Ultimately, the answer to why people are born with any of the conditions you mention has to be “I don’t know.” And, I don’t understand why anyone wouldd try to say anything else.

      I must respectfully disagree James, we do know why in some cases, we don’t know why in some cases, but in time we will, and throwing our hands up in the air certainly won’t help gain understanding why like humanity and medicine have been able to do with diseases and ailments such as polio, leprocy, smallpox, yellow-fever, measles, typhoid, malaria, TB, Pneumococcal disease, and a whole host of many more too many to name here! How have we cured them? Because we DO KNOW. And this includes physical (crippling?) deformities such as club-foot, craniosynostosis, hexadactyly or polydactyly, and albinism. We actually DO KNOW. I am a very big fan of very broad, exhaustive, and cumulative education of knowledge, but just as importantly the education of ignorance; the latter is a field called Agnotology. 🙂

      Also, It is very possible for a child born with the sexual abnormalities you mentioned to grow up to have a healthy view of sexuality, successful relationships, and happy lives. From early on, the child should be taught how valuable, loved, and accepted they are by their family and also by God. He or she are not victims of divine judgment or some kind of mistake, as you seem to be saying, but God has a plan for each one of us that will bring Him glory.

      As I mentioned earlier, on 4 of the 6 inhabitable continents that I’ve lived and visited (3+ months minimum) and their cultures, life-values and empathetic support, as well as much needed medical help, comes in all sorts of incredible ways and MANY children/adults with uncommon/common congenital issues live fantastic lives. The difference is that NONE of the successes and/or “cures” are exclusive to any one ideology/belief-system! The beautiful cures and management of congenital problems are as diverse as this Earth and everything living on it! Hence, I’d have to respectfully EXPAND your God-plan paragraph to include a much more global and inclusive lens, respectfully of course. 😉

      Blind faith is trusting in something without any evidence. It has been described as a leap in the dark, a giving over of oneself to something despite a solid foundation. God does not expect us to have this type of faith.
      God has revealed Himself to us.

      Oooooo, now that is Pandora’s Box and an endless can of worms. Why? Because “divine revelations” are NOT unanimous among any religions. Again, I can state this with certainty because I’ve lived on 4 of the 6 inhabitable continents; firsthand knowledge. Why is this so? Once “revelations” are precisely defined (sometimes that is impossible), then one must examine intimately, exhaustively, and in microscopic detail ALL claims of “divine revelations” by all spiritual/religious groups around the world. I can also say it is a Pandora’s Box-Can of Worms because of 3.5 years in seminary. In Christianity or Christology, revelations come in only two forms:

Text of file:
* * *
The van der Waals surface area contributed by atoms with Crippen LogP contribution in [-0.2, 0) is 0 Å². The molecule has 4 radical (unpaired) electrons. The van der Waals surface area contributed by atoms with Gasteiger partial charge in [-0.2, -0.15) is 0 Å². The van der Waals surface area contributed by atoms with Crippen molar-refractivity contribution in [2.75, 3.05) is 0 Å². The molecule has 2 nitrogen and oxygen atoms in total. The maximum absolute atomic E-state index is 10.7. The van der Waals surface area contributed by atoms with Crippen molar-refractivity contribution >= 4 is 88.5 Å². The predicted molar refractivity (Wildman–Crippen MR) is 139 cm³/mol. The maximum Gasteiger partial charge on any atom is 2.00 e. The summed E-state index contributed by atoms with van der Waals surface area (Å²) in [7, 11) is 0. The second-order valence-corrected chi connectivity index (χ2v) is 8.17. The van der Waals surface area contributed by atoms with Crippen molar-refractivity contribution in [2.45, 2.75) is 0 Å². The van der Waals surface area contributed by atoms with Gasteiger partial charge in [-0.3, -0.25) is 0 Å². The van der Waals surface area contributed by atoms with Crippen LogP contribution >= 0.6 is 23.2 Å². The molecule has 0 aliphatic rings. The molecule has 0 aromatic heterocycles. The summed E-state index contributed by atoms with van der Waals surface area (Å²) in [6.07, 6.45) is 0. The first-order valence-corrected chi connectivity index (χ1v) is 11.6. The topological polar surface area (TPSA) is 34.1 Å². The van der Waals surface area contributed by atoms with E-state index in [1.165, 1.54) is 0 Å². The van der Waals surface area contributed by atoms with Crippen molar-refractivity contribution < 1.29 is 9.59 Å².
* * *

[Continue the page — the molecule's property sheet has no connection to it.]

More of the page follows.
1. General Revelation — indirect, and available communication/evidence to everyone. Some “truths” about God can be revealed through reason, conscience, the natural world, or moral sense. The major problem with this is that none of the world’s theistic religions are in unanimous, complete agreement as to what is truth and what is not; inconsistency.
      2. Special Revelation — direct revelation to an individual or a group. This sort of revelation includes dreams, paranormal visions and experience, prophecy, and Scriptures. Yet again, though some of these are repeatably testable and tangible, they too are not unanimous even among all theists, in particular the Abrahamic faiths. They ALL claim exclusive elite “truth,” but none are in identical agreement.
      These inconsistencies and sectarian postures strongly suggest that A) no theist is right, or B) divine “truth” is not universal or Cosmic or exclusive… or C) “truth” is a human construct not from any divine entity, should one or many exist.
      I’ll stop here because this is my extremely abbreviated/truncated reply to your reply and all its many implications or inferences and assumptions or presuppositions.
      Thanks James for the Sunday mental exercises. Have a great week.

      Like

      • Professor,
        Thanks for sharing a bit about yourself in your comment, it helps a great deal, I think, to know a little bit about whom you are talking to rather than to just make assumptions as we are often forced to do online. That said, your background is indeed fascinating.
        As for me, I have I have two Master’s degrees in fields completely unrelated to religion but am currently working on a Master’s in Christian Ministry.